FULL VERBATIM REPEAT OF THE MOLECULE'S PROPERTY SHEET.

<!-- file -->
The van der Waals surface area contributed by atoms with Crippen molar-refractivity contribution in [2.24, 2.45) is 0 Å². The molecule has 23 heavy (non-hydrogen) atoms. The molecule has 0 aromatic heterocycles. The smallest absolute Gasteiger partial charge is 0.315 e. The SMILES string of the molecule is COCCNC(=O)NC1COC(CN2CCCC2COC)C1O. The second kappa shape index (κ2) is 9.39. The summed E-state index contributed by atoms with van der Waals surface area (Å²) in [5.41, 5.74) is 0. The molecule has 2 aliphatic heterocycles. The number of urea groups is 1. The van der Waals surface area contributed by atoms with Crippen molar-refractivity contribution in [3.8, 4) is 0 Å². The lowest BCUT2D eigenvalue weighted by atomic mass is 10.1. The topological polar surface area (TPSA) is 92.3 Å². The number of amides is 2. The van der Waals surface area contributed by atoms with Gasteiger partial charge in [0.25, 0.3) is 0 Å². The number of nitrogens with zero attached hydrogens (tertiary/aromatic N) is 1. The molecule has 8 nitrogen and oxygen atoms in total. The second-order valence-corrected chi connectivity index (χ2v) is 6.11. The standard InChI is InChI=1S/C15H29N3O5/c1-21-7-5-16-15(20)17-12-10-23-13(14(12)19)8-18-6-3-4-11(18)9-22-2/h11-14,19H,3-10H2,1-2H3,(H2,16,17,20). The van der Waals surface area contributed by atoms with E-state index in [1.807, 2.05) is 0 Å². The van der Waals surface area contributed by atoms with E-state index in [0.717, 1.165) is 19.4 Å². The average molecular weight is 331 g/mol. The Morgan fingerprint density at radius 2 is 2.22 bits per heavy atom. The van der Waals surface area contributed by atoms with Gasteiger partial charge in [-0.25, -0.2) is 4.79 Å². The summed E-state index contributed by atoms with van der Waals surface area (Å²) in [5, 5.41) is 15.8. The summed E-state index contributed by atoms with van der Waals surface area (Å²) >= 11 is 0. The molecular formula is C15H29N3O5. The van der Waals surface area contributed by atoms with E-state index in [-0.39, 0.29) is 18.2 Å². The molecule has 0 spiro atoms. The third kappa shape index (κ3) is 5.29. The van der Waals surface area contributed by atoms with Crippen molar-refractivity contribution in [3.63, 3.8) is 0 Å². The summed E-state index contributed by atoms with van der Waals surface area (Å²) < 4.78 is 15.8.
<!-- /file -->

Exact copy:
The van der Waals surface area contributed by atoms with Crippen molar-refractivity contribution in [2.24, 2.45) is 0 Å². The molecule has 23 heavy (non-hydrogen) atoms. The molecule has 0 aromatic heterocycles. The smallest absolute Gasteiger partial charge is 0.315 e. The SMILES string of the molecule is COCCNC(=O)NC1COC(CN2CCCC2COC)C1O. The second kappa shape index (κ2) is 9.39. The summed E-state index contributed by atoms with van der Waals surface area (Å²) in [5.41, 5.74) is 0. The molecule has 2 aliphatic heterocycles. The number of urea groups is 1. The van der Waals surface area contributed by atoms with Crippen molar-refractivity contribution in [3.8, 4) is 0 Å². The lowest BCUT2D eigenvalue weighted by atomic mass is 10.1. The topological polar surface area (TPSA) is 92.3 Å². The number of amides is 2. The van der Waals surface area contributed by atoms with Gasteiger partial charge in [0.25, 0.3) is 0 Å². The number of nitrogens with zero attached hydrogens (tertiary/aromatic N) is 1. The molecule has 8 nitrogen and oxygen atoms in total. The second-order valence-corrected chi connectivity index (χ2v) is 6.11. The standard InChI is InChI=1S/C15H29N3O5/c1-21-7-5-16-15(20)17-12-10-23-13(14(12)19)8-18-6-3-4-11(18)9-22-2/h11-14,19H,3-10H2,1-2H3,(H2,16,17,20). The van der Waals surface area contributed by atoms with E-state index in [1.807, 2.05) is 0 Å². The van der Waals surface area contributed by atoms with E-state index in [0.717, 1.165) is 19.4 Å². The average molecular weight is 331 g/mol. The Morgan fingerprint density at radius 2 is 2.22 bits per heavy atom. The van der Waals surface area contributed by atoms with Gasteiger partial charge in [-0.25, -0.2) is 4.79 Å². The summed E-state index contributed by atoms with van der Waals surface area (Å²) in [5, 5.41) is 15.8. The summed E-state index contributed by atoms with van der Waals surface area (Å²) >= 11 is 0. The molecular formula is C15H29N3O5. The van der Waals surface area contributed by atoms with E-state index in [-0.39, 0.29) is 18.2 Å². The molecule has 0 spiro atoms. The third kappa shape index (κ3) is 5.29. The van der Waals surface area contributed by atoms with Crippen molar-refractivity contribution in [3.63, 3.8) is 0 Å². The summed E-state index contributed by atoms with van der Waals surface area (Å²) < 4.78 is 15.8.